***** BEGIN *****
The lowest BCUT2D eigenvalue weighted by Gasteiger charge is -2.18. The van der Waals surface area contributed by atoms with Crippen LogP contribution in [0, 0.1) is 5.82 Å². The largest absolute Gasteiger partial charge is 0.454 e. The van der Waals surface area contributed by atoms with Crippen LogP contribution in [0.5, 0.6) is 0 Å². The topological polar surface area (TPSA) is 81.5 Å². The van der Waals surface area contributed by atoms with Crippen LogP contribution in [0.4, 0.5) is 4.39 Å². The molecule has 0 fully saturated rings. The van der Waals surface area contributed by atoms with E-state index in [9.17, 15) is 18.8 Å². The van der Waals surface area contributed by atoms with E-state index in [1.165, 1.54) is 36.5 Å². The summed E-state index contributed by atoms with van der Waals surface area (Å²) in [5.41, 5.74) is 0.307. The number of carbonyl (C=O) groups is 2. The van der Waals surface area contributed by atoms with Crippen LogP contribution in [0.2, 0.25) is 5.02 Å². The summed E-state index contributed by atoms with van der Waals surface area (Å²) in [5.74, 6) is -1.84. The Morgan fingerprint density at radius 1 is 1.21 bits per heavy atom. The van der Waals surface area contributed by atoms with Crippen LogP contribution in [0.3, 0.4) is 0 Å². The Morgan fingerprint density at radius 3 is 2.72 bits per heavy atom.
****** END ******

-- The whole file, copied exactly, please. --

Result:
The lowest BCUT2D eigenvalue weighted by Gasteiger charge is -2.18. The van der Waals surface area contributed by atoms with Crippen LogP contribution in [0, 0.1) is 5.82 Å². The largest absolute Gasteiger partial charge is 0.454 e. The van der Waals surface area contributed by atoms with Crippen LogP contribution in [0.5, 0.6) is 0 Å². The topological polar surface area (TPSA) is 81.5 Å². The van der Waals surface area contributed by atoms with Crippen LogP contribution in [0.4, 0.5) is 4.39 Å². The molecule has 0 fully saturated rings. The van der Waals surface area contributed by atoms with E-state index in [9.17, 15) is 18.8 Å². The van der Waals surface area contributed by atoms with E-state index in [1.165, 1.54) is 36.5 Å². The summed E-state index contributed by atoms with van der Waals surface area (Å²) in [5.41, 5.74) is 0.307. The number of carbonyl (C=O) groups is 2. The van der Waals surface area contributed by atoms with Crippen LogP contribution in [0.2, 0.25) is 5.02 Å². The summed E-state index contributed by atoms with van der Waals surface area (Å²) in [5.74, 6) is -1.84. The Morgan fingerprint density at radius 1 is 1.21 bits per heavy atom. The van der Waals surface area contributed by atoms with Crippen LogP contribution in [0.3, 0.4) is 0 Å². The Morgan fingerprint density at radius 3 is 2.72 bits per heavy atom.